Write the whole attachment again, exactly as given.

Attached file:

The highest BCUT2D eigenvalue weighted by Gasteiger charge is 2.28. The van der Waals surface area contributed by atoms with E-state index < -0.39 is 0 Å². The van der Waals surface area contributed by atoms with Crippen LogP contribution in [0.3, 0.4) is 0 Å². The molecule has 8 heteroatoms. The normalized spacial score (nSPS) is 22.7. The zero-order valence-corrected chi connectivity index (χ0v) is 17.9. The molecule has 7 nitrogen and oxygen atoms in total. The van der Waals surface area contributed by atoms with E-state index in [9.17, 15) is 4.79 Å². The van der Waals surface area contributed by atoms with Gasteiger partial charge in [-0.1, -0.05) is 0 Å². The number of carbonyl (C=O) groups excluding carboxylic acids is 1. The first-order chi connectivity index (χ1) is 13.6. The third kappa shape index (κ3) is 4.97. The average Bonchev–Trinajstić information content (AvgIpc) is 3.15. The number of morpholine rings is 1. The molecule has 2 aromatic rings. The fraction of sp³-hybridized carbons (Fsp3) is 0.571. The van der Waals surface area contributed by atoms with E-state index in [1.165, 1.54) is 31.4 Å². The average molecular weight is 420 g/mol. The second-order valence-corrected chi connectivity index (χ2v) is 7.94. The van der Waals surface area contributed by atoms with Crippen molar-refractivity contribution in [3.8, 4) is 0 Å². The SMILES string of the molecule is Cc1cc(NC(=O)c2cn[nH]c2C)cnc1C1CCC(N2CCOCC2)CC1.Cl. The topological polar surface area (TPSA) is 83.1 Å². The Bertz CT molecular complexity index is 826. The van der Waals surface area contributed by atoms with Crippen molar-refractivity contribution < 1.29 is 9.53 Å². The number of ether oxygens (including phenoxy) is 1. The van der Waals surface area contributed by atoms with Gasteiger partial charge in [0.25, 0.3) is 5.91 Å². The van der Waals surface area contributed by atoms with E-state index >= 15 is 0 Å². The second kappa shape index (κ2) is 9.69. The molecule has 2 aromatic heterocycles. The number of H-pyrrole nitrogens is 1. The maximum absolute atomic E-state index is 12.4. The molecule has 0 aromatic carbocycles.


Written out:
The highest BCUT2D eigenvalue weighted by Gasteiger charge is 2.28. The van der Waals surface area contributed by atoms with E-state index < -0.39 is 0 Å². The van der Waals surface area contributed by atoms with Crippen LogP contribution in [0.3, 0.4) is 0 Å². The molecule has 8 heteroatoms. The normalized spacial score (nSPS) is 22.7. The zero-order valence-corrected chi connectivity index (χ0v) is 17.9. The molecule has 7 nitrogen and oxygen atoms in total. The van der Waals surface area contributed by atoms with E-state index in [9.17, 15) is 4.79 Å². The van der Waals surface area contributed by atoms with Gasteiger partial charge in [-0.1, -0.05) is 0 Å². The number of carbonyl (C=O) groups excluding carboxylic acids is 1. The first-order chi connectivity index (χ1) is 13.6. The third kappa shape index (κ3) is 4.97. The average Bonchev–Trinajstić information content (AvgIpc) is 3.15. The number of morpholine rings is 1. The molecule has 2 aromatic rings. The fraction of sp³-hybridized carbons (Fsp3) is 0.571. The van der Waals surface area contributed by atoms with E-state index in [1.165, 1.54) is 31.4 Å². The average molecular weight is 420 g/mol. The second-order valence-corrected chi connectivity index (χ2v) is 7.94. The van der Waals surface area contributed by atoms with Crippen molar-refractivity contribution in [3.8, 4) is 0 Å². The SMILES string of the molecule is Cc1cc(NC(=O)c2cn[nH]c2C)cnc1C1CCC(N2CCOCC2)CC1.Cl. The topological polar surface area (TPSA) is 83.1 Å². The Bertz CT molecular complexity index is 826. The van der Waals surface area contributed by atoms with Crippen molar-refractivity contribution < 1.29 is 9.53 Å². The number of ether oxygens (including phenoxy) is 1. The van der Waals surface area contributed by atoms with Gasteiger partial charge in [0.25, 0.3) is 5.91 Å². The van der Waals surface area contributed by atoms with E-state index >= 15 is 0 Å². The second kappa shape index (κ2) is 9.69. The molecule has 2 aromatic heterocycles. The number of H-pyrrole nitrogens is 1. The maximum absolute atomic E-state index is 12.4. The molecule has 0 aromatic carbocycles.